Being an artist now -- a mood report on the eve of a new year


This article was originally on a blog post platform and may be missing photos, graphics or links. See About archive blog posts.

“What it means to be an artist today — where do we start on that one?” muses Ed Ruscha, almost nonplussed by a question with too many answers. Finally, the soft-spoken art veteran decides: “It means facing a lot of information that’s going to be very difficult to take in and swallow because there’s so much of it.”

Once the ramifications settle in, he slyly drawls, “to grasp the total picture would make you wish you could go back to 1960 when things were a bit slower, almost like the Dark Ages.”


That dizziness finds a counterpoint with fledgling film director Michael Mohan on a cold December night in Westwood. His youthful exuberance contrasts with Ruscha’s measured bemusement: “It’s not like it’s going to be crazy; it is crazy, right now.”

Mohan has reason to be excited. His first feature, “One Too Many Mornings,” about two 20- twentysomething guys who re-ignite their high school friendship, which he shot over two years’ worth of nights and weekends with a budget well under $50,000, will soon play the 2010 Sundance Film Festival in a new category dedicated to low-to-no-budget filmmakers.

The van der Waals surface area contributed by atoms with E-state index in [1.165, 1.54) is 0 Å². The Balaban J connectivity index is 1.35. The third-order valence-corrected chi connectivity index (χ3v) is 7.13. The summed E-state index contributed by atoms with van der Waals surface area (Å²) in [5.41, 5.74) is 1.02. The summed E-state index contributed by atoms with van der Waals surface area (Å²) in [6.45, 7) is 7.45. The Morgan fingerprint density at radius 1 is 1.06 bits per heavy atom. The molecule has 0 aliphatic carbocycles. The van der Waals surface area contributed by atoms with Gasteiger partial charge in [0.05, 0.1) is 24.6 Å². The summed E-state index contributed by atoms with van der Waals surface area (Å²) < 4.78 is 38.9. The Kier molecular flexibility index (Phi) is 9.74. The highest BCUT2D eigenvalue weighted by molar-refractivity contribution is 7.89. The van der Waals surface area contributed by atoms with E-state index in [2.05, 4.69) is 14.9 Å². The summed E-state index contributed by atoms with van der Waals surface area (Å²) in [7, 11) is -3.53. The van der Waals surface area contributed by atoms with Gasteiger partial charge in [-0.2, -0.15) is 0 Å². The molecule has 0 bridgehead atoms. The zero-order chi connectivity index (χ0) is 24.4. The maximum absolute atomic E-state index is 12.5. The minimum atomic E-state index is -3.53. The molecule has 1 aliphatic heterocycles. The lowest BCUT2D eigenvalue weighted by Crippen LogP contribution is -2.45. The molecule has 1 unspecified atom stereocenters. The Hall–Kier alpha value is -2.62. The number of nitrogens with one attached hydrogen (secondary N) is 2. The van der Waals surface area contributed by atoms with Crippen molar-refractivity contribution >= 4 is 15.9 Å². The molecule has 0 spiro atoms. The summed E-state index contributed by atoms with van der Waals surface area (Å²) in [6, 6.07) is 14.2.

Where Ruscha recoils at the opened floodgates of the Information Age, Mohan gushes: “There’s an audience for everything ... if you say I want to express myself and people will see it, yes, that’s what in 2010 you can do.”

So, even in the face of prolonged war and bitter recession, it seems 2010 is a pretty great time to be a young artist. Ubiquitous communication and cheap digital technologies are empowering the striving middle-class artist who steadily cultivates his or her craft, and challenging the cliché of the starving bohemian, or the superstar. At the same time, say many artists, an avalanche of output and constant accessibility might also push them to rediscover the merits of handcrafted work, the necessity of disconnected contemplation and the joys of face-to-face human contact.

To read the rest of John Lopez’ s Arts & Books section report, click here.